I’m mesmerized by this video, watching it over and over again while contemplating this current debate over health care reform.
To commemorate its 50th anniversary, the Insurance Institute for Highway Safety (IIHS) – the organization that conducts crash tests and issues safety ratings of cars – recently smashed together a 2009 Chevrolet Malibu and a gorgeous, mint-condition 1959 Chevy Bel Air.
Nothing is particularly remarkable about the Malibu or the Bel Air. Each represents the typical car of the era.
The collision between the old and the new starkly demonstrates the improvements in automotive safety design and fabrication that have evolved over the last 50 years.
Watching the slow-motion physics is startling. The front of the Bel Air crumples, thrusting the engine into the passenger compartment. You can see the front bench seat lift and separate from the frame. The driver’s door pops open, the windshield flies out. The driver bounces around the passenger compartment like a lottery ball in a Pick Four draw, striking the steering wheel in the head and chest.
By comparison, the passenger compartment of the Malibu – featuring restraints, air bags and modern design and manufacture – remains comparatively intact. The driver’s forward momentum is cushioned by the air bag deploying from the steering wheel.
The key to appreciating the significance of the video is this: The auto industry fought tooth and nail against all of those safety innovations.
The Bel Air was designed purely by the industry, while the Malibu has all the safety features that have been mandated by law ever since. You could label one car “Free Market” and the other “Government Regulation.”
Automotive safety began to gather steam in the U.S. in the early 1960s. In this respect, the country was well behind developments that had already occurred in Europe and elsewhere. Seat belts weren’t required on new cars until mandated in a law passed by Congress in 1966, which also created the U.S. Department of Transportation.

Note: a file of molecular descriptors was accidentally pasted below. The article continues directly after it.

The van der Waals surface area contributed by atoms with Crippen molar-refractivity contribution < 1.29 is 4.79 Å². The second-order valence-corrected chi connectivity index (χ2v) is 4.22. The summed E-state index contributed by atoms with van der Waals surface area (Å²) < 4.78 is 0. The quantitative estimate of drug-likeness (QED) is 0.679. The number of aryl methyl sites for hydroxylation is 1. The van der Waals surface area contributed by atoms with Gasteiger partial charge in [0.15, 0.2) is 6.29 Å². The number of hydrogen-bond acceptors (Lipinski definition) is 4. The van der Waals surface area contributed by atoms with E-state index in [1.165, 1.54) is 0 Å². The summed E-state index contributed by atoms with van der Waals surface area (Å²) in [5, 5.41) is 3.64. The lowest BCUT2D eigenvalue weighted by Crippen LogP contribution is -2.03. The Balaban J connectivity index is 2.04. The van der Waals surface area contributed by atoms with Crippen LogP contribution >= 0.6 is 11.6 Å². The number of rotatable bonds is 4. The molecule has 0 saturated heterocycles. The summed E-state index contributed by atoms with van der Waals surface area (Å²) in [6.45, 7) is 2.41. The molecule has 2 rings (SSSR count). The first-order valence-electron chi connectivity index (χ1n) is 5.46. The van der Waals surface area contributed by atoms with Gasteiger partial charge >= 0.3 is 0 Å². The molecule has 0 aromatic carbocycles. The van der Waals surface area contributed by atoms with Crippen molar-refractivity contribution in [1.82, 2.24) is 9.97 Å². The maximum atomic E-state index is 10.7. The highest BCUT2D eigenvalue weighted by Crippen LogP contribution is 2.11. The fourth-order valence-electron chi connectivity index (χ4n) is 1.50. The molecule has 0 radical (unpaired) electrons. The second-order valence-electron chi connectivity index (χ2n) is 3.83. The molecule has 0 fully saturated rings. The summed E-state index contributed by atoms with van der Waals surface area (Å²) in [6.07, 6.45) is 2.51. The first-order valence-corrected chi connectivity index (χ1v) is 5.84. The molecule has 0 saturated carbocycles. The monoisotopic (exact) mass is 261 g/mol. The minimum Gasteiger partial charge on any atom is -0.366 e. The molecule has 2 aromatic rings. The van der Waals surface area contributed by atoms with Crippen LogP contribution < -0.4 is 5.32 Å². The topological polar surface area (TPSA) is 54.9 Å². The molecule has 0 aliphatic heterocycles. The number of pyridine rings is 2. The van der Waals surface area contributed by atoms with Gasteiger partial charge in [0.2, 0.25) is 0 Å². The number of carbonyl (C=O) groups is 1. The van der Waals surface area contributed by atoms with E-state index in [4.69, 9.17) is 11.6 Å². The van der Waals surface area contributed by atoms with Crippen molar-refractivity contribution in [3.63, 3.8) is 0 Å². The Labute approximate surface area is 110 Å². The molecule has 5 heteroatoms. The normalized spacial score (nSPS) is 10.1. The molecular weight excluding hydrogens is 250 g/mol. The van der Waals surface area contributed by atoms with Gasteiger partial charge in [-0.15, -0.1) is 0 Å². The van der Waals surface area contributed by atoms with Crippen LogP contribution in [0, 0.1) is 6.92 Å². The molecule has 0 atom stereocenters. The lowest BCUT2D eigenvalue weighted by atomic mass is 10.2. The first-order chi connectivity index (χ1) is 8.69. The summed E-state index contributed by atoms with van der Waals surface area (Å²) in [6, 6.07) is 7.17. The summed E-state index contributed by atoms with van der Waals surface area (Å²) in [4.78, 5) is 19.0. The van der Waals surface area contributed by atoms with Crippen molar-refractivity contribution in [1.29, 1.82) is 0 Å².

The auto industry didn’t want seat belts to be mandatory. Pardon me for summarizing decades of history, but there is a substantial body of literature for anybody interested in studying the background of the auto industry’s attitude and activities regarding safety.
Auto companies preferred to pack their cars with power steering, power brakes, power windows, more powerful engines. They argued that seat belts were an additional expense that consumers didn’t want. Seat belts were cumbersome and uncomfortable.
Stories circulated – today we’d call it a meme – that seat belts would kill you by interfering with your ability to escape a car in case of a fire or submersion.
The auto industry lobbied intensely against mandatory air bags (they’ll kill you!) and three-point restraints (the shoulder strap will break your neck or decapitate you!). Some even argued against mandatory child safety seats, since they put an additional burden on those least able to afford them.
The auto industry fought to kill legislation in Congress, water down standards, and delay implementation for years. They said the government has no business getting involved in automotive design, which should be left to car company engineers who, after all, know what’s best for consumers. They opposed the very idea of auto safety and crash testing.
Today, of course, we accept all these things as givens – air bags, passenger restraints, energy-absorbing designs, crumple zones. We don’t even think about it. We all know it’s built in.
When you get behind the wheel of a car today, you have some assurance that if an idiot plows into you the steering wheel won’t smash into your face and your toddler become a ballistic projectile.
Who do you have to thank for that? The U.S. auto industry? They could have done it on their own, but didn’t. The Swedish car company Saab introduced seat belts as a standard feature in 1958.
Left on their own, the U.S. auto companies would likely have delayed introducing safety innovations for many years. There is more money to be made in air conditioning and radios. Absent the law, if introduced at all safety features would been an option available only to people who could afford them.
Safety was not a big selling point. Only in recent years have car companies begun touting the safety of their products and showing crash footage in commercials. It’s hard to imagine a 1970s-era commercial for a Cadillac or Mustang in which the car is smashed to pieces. In general, it isn’t considered a good idea to associate your product with injury and death, which is why car companies would rather not talk about it.
According to IIHS, the driver of the Bel Air would have been killed instantly. The driver of the Malibu would have survived with an injured knee.
So when you’re thinking about health care reform and wondering who is looking out for your interests and those of your family, or you hear somebody say that government regulation never does any good, ask yourself this: Which car would you rather drive?